Australia also started to breed its own special kind of sheep called the Australian Merino. These sheep were far more nervous and panicked more than the British and South African breeds we also had in Australia at that time and therefore they were far more difficult to handle. Added to this was the fact that without shepherds the sheep had less contact with humans and became almost wild.
The original sheepdogs that had been continually imported since the early settlement were not capable of handling these new sheep or the Australian conditions to the best advantage. A few breeds were however a big improvement on the previous importations. One of the bloodlines we know a lot about was the North County Collies - or Rutherford strain. These specialist sheepdogs were bred pure in Scotland since 1760. In the 1800's John Rutherford & his family settled in Australia and of course bought their dogs with them. They also continued to import their Scottish breed for a number of years as well as breeding here.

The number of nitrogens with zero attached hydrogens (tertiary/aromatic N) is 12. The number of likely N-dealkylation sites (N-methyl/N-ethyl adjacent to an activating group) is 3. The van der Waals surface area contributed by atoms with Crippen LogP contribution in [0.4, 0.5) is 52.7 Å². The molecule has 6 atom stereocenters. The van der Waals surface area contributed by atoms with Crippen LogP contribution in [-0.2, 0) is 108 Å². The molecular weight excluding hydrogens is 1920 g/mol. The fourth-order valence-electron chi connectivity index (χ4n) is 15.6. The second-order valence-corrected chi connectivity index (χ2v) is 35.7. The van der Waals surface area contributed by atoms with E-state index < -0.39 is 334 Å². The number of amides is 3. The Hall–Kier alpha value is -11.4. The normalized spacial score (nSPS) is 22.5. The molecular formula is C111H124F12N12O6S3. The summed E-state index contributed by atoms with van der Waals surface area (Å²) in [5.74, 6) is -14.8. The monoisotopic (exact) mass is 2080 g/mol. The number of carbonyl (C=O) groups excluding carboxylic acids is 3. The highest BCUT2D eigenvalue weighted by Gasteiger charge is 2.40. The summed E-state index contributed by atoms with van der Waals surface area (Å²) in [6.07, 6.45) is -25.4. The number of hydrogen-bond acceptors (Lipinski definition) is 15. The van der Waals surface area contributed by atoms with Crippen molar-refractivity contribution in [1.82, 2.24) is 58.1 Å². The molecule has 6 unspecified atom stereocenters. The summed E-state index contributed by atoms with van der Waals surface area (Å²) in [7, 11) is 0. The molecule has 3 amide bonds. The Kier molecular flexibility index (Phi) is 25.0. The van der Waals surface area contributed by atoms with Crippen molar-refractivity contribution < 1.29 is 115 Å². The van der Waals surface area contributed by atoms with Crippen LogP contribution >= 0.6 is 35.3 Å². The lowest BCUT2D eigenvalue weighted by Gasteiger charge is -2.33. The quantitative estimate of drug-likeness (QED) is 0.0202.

A number of other breeders were impressed by this strain and also used them in their own breeding programs. This was most notably done by Gerald Kempe in NSW and later South Australia, and the Tully family in NSW. In the same general area of NSW near the present town of Young, the partnership of Elliott and Allen imported two Working Collies by the name of Brutus and Jenny. These dogs were not of the Rutherford strain, but came from another of the good Working Collie strains.
The pair of dogs were mated on the voyage over and Jenny whelped soon after arriving. Both of these dogs were impressive workers. A pup from this mating was bred to Jack Gleeson's good bitch called 'Kelpie' to produce the famous 'King's Kelpie'.
Gleeson had acquired his sheepdog called Kelpie, by swapping a horse for her at Warrock Station in Victoria in the 1870's. Kelpie was bred on the station owned by Mr. George Robertson.
Jack Gleeson also acquired a black dog known as Tullys Moss a little later from his friend, Mark Tully in NSW. Moss was bred from two Rutherford Sheepdogs but bred in Australia at Yarrawonga Station. Gleeson's Kelpie was mated at least twice to Moss.